Patriarch of Constantinople
The Patriarch of Constantinople is the Ecumenical Patriarch, the "first among equals" in the Eastern Orthodox Communion. In this capacity he serves as spiritual leader and primary spokesperson for the Communion (hence "first"), but has no official authority over the Patriarchs or over the other fifteen of the sixteen autocephalous Eastern Orthodox churches (hence "among equals").
His titular position is Patriarch of the Orthodox Church of Constantinople, one of the sixteen autocephalous Churches, and he is one of the original four Eastern Orthodox patriarchs. In his role as head of the Orthodox Church of Constantinople, he additionally holds the title Archbishop of Constantinople, New Rome. He should not be confused with the Latin Patriarch of Constantinople.
As Constantine the Great had made Byzantium "New Rome" in 330, it was reasonable that its bishop, once the humble suffragan of Heraclea, would become second only to the Bishop of Old Rome. For many centuries Roman popes opposed this ambition, not because anyone thought of disputing their first place, but because they were unwilling to change the old order of the hierarchy. In 381, however, the First Council of Constantinople declared that: "The Bishop of Constantinople shall have the primacy of honour after the Bishop of Rome, because it is New Rome" (can. iii).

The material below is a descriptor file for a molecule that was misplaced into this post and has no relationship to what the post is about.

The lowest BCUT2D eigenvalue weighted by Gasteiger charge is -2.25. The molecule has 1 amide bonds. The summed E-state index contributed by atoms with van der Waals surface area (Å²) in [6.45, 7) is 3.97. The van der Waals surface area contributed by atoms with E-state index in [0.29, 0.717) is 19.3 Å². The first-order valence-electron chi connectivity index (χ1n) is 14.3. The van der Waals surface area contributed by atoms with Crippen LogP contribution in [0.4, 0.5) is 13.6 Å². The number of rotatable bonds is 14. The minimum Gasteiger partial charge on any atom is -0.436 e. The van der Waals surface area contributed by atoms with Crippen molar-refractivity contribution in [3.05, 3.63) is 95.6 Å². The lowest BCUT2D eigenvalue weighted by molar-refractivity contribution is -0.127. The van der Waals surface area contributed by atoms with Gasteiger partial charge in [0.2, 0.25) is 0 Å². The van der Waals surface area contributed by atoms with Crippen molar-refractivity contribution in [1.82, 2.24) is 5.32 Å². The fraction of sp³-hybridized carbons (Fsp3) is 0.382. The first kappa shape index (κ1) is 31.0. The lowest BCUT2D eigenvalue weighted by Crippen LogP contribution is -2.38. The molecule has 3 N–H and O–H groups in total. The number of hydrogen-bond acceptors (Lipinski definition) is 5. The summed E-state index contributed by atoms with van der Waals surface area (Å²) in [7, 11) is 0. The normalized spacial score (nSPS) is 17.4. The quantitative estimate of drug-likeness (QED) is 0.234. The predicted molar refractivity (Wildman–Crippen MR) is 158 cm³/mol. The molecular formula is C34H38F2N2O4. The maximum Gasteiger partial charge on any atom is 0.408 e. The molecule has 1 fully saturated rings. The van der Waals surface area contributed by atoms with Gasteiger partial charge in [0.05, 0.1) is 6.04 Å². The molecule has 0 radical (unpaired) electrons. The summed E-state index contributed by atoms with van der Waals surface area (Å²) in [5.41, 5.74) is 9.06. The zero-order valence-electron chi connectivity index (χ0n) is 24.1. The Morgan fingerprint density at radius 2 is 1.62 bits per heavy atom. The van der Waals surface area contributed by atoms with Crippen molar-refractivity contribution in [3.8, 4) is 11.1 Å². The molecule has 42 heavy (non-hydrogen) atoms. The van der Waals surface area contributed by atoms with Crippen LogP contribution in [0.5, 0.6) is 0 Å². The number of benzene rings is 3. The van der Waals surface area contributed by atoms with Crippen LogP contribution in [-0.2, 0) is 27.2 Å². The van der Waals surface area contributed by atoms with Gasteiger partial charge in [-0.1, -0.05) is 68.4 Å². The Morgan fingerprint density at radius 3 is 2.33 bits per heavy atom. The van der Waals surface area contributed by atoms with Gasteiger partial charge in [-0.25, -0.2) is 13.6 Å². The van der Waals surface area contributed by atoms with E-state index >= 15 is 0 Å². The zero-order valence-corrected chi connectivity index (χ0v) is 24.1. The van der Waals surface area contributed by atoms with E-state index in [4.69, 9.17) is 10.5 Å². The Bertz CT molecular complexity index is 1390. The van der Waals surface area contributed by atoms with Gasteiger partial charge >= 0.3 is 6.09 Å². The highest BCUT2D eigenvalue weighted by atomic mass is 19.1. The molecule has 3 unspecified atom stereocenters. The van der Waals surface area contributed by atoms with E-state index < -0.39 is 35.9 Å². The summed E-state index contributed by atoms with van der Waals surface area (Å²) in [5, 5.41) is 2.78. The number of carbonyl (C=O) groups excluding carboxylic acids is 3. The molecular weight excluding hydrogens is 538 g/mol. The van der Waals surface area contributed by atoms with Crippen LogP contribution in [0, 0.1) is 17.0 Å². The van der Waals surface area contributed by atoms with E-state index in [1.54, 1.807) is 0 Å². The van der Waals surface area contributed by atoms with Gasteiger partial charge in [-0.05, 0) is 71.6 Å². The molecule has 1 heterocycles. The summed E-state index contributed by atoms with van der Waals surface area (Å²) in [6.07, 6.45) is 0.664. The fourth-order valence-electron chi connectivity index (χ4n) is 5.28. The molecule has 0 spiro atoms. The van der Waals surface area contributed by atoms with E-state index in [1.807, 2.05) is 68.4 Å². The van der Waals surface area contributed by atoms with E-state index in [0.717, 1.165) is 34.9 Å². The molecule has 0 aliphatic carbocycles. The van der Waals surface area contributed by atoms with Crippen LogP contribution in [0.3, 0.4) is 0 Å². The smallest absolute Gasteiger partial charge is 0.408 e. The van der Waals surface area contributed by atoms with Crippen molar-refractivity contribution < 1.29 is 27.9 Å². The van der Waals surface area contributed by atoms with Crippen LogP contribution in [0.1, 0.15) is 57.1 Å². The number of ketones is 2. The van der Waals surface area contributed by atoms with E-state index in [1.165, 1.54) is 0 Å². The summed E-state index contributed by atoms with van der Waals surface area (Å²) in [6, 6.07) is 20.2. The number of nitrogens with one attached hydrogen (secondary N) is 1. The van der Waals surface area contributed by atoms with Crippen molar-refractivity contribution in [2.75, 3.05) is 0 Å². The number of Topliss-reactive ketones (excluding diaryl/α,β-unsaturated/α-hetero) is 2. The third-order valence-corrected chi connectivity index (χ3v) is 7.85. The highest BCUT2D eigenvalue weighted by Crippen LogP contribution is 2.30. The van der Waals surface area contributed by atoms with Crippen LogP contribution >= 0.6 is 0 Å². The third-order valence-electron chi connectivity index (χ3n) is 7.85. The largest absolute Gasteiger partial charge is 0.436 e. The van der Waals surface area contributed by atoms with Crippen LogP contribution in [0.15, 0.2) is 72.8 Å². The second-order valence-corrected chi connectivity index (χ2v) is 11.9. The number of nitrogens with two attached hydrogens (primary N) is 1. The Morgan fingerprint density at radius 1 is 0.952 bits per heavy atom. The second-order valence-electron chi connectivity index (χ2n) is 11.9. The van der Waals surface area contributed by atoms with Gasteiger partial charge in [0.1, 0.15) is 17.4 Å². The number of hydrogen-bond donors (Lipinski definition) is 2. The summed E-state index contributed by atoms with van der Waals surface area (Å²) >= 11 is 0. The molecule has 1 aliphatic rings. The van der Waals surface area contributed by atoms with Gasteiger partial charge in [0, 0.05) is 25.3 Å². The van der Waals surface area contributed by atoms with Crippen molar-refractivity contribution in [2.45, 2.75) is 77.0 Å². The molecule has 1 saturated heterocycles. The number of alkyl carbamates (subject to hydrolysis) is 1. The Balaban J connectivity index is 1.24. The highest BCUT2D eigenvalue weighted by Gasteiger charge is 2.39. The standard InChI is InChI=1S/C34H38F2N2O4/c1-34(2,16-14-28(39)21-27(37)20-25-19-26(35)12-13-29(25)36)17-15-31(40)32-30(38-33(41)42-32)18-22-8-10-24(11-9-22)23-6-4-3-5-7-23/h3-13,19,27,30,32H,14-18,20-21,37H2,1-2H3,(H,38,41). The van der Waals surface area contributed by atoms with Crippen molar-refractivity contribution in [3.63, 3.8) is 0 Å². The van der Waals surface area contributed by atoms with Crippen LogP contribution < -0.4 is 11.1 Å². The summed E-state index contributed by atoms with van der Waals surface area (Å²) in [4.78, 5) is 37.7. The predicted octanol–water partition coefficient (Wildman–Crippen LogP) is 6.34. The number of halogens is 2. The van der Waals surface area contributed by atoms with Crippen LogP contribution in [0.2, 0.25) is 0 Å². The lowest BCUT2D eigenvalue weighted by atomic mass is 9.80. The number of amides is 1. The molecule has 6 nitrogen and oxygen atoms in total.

Popes Damasus and Gregory the Great refused to confirm this canon, a very unusual and controversial step, as Ecumenical Councils were considered binding on all Christian churches. Nonetheless, the position of Constantinople continued to grow under the patronage of the Byzantine emperor.
The Council of Chalcedon in 451 established Constantinople as a patriarchate with jurisdiction over Asia Minor and Thrace and gave it the second place after Rome (can. xxviii). Pope Leo I refused to admit this canon, claiming it was invalid since it was made in the absence of his legates, again a controversial position.
Within Roman Catholic administration, it was not until the Roman Catholic Fourth Lateran Council in 1215 that the Latin Patriarch of Constantinople was recognized as having such status; in 1439 the Council of Florence (not recognized by the Orthodox Church as ecumenical) gave it to the Greek patriarch.
After the fall of Constantinople, the Ottoman Sultan claimed the right of appointment, but the modern Turkish state simply requires the Patriarch to be a Turkish citizen and allows the Synod of Constantinople to elect him.
The current Patriarch is Patriarch Bartholomew I.